A student of the Mylnikov art studio and currently professor at the St Petersburg Academy of Arts, Maxim Morgunov mixes the traditional academic Russian school of art with a carefully muted Oriental aesthetic. His experience as a professional artist and teacher enables him to employ the academic techniques of composition and perspective while maintaining the quintessence of the Hsieh-I Chinese painting style, bringing the soul of the painted object to the surface.
Since the 19th century Eastern culture has remained an invigorating source of inspiration for many outstanding artists who have chosen the Avant-garde as a pillar for their creativity and determination to influence the evolution of global art. The oeuvres of Gauguin and Van Gogh, for instance, along with those of other famous French post-Impressionists, were heavily influenced by ancient Japanese approaches to painting. Another good example of Eastern supremacy is the world-renowned 20th-century Avant-garde artist John Cage, whose artwork reveals the philosophy of Zen Buddhism. The modern perception of traditional oriental art has shaped a unique understanding of Western society today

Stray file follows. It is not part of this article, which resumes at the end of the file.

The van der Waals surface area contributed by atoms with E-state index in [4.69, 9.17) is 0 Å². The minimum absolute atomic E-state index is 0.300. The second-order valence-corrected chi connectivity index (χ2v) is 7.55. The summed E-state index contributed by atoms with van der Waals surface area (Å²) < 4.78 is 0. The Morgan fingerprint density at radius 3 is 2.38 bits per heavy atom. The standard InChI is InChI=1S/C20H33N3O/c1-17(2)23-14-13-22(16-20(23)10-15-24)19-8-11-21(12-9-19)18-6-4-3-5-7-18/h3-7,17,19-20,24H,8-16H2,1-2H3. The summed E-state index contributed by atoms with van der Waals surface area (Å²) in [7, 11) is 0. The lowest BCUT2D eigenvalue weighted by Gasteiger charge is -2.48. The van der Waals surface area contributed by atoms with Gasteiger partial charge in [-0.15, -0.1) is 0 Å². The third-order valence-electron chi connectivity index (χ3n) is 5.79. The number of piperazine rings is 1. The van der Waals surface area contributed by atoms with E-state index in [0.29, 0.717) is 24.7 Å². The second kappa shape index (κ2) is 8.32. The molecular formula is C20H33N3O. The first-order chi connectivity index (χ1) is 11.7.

The contemporary art world is particularly attracted to both classical and modern Chinese art, a development which has its explanation in the rapid growth of Chinese authority in the global economy. Paintings by the 32-year-old. Chinese artist Hao Liang, for example, sell for millions of dollars at the world’s most influential auction houses. Morgonov is a bright new star on today’s Russian art scene. His work is based on the idea of marrying the Western and Eastern multinational traditions in order to mark the points of intersection of the multicultural future of global art.